Mercedes welcomed on Thursday a decision by Formula One’s governing body to send them to a tribunal for allegedly breaking the testing rules and said they would explain the full facts “in an open and transparent manner”.
“Sporting integrity is of primary importance to Mercedes-Benz and we have the utmost confidence in the due process of the FIA,” the team said in a statement ahead of the Canadian Grand Prix.
Mercedes took part in what has been dubbed a ‘secret’ 1 000 km test with tyre supplier Pirelli in Barcelona last month, ahead of the Monaco Grand Prix, which was won by their German driver Nico Rosberg.
The International Automobile Federation (FIA) announced on Wednesday that the matter had been handed to their international tribunal, which could impose stiff sanctions if Mercedes is found to have broken rules that ban teams from testing with current cars during the season.
Mercedes described it as a Pirelli test, and Rosberg – who took part in it with team mate Lewis Hamilton – said the Italian company were in complete control of the track activities.
“It was a full on Pirelli test – they dictate what we do,” he told Britain’s Sky Sports television.
“We have no say whatsoever – they say you are doing that, that, that and that and the engineers which they have [there] run our programme. So it is not for us to learn anything or to decide on anything that we do.”
The question of who organised and ran the test is an important one.
Article 22.1 of Formula One’s 2013 sporting regulations defines testing as any track running time that is not part of a regular grand prix weekend “undertaken by a competitor entered in the championship, using cars which conform substantially with the current Formula One Technical Regulations in addition to those from the previous or subsequent year.”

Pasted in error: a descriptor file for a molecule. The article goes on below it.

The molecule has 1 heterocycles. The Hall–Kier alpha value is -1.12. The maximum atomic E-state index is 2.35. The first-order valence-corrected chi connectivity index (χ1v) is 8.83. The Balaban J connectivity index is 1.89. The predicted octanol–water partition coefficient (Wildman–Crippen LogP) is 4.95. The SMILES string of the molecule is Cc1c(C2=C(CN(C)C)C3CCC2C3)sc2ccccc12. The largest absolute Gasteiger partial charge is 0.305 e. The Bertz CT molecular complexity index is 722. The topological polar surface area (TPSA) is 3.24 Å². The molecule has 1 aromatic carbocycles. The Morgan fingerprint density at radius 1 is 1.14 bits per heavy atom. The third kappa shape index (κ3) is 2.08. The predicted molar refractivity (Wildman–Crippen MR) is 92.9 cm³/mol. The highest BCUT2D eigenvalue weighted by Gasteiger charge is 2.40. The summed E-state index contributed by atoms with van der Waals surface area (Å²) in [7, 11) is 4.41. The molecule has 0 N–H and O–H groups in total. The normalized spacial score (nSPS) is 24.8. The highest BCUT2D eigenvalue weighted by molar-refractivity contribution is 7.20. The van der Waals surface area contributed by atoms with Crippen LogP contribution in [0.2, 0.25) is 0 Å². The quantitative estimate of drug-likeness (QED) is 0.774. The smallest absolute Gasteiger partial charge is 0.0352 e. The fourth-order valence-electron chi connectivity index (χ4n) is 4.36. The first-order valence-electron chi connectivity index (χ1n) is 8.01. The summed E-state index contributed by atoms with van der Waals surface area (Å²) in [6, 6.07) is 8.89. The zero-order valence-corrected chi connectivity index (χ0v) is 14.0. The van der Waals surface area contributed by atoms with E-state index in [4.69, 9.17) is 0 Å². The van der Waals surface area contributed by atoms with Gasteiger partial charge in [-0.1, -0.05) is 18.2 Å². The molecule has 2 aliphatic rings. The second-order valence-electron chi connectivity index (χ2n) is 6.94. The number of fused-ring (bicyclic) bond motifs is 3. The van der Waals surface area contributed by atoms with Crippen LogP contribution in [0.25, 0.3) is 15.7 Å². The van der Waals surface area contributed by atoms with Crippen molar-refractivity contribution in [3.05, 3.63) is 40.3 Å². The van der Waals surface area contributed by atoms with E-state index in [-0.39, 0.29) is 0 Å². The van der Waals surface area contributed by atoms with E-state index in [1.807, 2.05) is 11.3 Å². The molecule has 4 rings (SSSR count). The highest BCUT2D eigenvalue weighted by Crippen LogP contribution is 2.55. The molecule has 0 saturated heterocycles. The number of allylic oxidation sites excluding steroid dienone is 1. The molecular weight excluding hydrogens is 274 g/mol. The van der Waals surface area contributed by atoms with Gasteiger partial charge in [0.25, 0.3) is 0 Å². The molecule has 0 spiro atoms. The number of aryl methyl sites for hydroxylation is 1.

Pirelli, as sole supplier to all 11 teams, is not a “competitor entered in the championship” whereas Mercedes is.
Ferrari, who also took part in a Pirelli test in April, were cleared of any wrongdoing on Wednesday because they used a 2011 car run by their customer division rather than the race team.
Pirelli motorsport director Paul Hembery said last week that champions Red Bull and Ferrari, who both protested the Mercedes test, had assured his company that “their claim is not against the tyre test itself”.
The FIA said in a statement after the Monaco race that “Pirelli and Mercedes-AMG were advised by the FIA that such a development test could be possible if carried out by Pirelli, as opposed to the team that would provide the car and driver.”
It added, however, that “such tests would be conditional upon every team being given the same opportunity to test in order to ensure full sporting equity.”
Pirelli have said they chose the date of the test, booked and paid for use of the circuit with procedures defined and determined 100 percent by them.
“It was a Pirelli test, performed to our standards and to our regulation and to how we wanted it done,” Hembery told reporters last week.
Mercedes is likely to compete in the next couple of races with the matter hanging over them. The independent Tribunal, whose members are elected by the FIA general assembly, is unlikely to hear the case before mid-July.
Mercedes, who have maintained they had FIA approval for the test, will have at least 15 days to submit their own observations once they have been notified of charges.
The prosecuting body then has a further 15 days to respond, with another 15 days elapsing before any hearing, although the tribunal president can reduce or extend the time limits.